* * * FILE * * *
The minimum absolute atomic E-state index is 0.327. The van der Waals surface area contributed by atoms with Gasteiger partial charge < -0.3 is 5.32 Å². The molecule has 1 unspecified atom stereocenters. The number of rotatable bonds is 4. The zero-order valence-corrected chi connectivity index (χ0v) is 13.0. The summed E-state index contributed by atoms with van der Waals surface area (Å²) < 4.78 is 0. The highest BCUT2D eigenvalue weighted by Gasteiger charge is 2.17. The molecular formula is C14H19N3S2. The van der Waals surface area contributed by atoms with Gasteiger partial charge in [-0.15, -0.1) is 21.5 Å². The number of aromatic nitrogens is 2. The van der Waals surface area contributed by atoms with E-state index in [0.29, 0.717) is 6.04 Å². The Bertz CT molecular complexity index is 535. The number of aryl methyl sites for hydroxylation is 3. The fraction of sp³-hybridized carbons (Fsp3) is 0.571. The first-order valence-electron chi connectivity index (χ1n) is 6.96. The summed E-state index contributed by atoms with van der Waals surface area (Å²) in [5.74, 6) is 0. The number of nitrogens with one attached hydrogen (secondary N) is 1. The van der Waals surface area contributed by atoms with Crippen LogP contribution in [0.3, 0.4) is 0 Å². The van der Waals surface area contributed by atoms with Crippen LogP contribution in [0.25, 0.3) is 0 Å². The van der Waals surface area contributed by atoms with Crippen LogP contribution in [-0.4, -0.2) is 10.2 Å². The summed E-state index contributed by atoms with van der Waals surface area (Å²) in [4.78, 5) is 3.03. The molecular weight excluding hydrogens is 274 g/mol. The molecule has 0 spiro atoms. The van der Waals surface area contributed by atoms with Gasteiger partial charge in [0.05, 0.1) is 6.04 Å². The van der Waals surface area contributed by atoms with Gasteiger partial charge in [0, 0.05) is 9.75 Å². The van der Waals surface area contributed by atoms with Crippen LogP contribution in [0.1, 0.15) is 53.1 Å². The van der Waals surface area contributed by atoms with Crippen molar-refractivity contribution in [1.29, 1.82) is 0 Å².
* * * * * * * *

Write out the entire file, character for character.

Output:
The minimum absolute atomic E-state index is 0.327. The van der Waals surface area contributed by atoms with Gasteiger partial charge < -0.3 is 5.32 Å². The molecule has 1 unspecified atom stereocenters. The number of rotatable bonds is 4. The zero-order valence-corrected chi connectivity index (χ0v) is 13.0. The summed E-state index contributed by atoms with van der Waals surface area (Å²) < 4.78 is 0. The highest BCUT2D eigenvalue weighted by Gasteiger charge is 2.17. The molecular formula is C14H19N3S2. The van der Waals surface area contributed by atoms with Gasteiger partial charge in [-0.15, -0.1) is 21.5 Å². The number of aromatic nitrogens is 2. The van der Waals surface area contributed by atoms with E-state index in [0.29, 0.717) is 6.04 Å². The Bertz CT molecular complexity index is 535. The number of aryl methyl sites for hydroxylation is 3. The fraction of sp³-hybridized carbons (Fsp3) is 0.571. The first-order valence-electron chi connectivity index (χ1n) is 6.96. The summed E-state index contributed by atoms with van der Waals surface area (Å²) in [5.74, 6) is 0. The number of nitrogens with one attached hydrogen (secondary N) is 1. The van der Waals surface area contributed by atoms with Crippen LogP contribution in [0.3, 0.4) is 0 Å². The van der Waals surface area contributed by atoms with Crippen LogP contribution in [0.25, 0.3) is 0 Å². The van der Waals surface area contributed by atoms with Crippen LogP contribution in [-0.4, -0.2) is 10.2 Å². The summed E-state index contributed by atoms with van der Waals surface area (Å²) in [4.78, 5) is 3.03. The molecular weight excluding hydrogens is 274 g/mol. The molecule has 0 spiro atoms. The van der Waals surface area contributed by atoms with Gasteiger partial charge in [0.05, 0.1) is 6.04 Å². The van der Waals surface area contributed by atoms with Gasteiger partial charge in [0, 0.05) is 9.75 Å². The van der Waals surface area contributed by atoms with Crippen LogP contribution in [0.1, 0.15) is 53.1 Å². The van der Waals surface area contributed by atoms with Crippen molar-refractivity contribution in [1.29, 1.82) is 0 Å².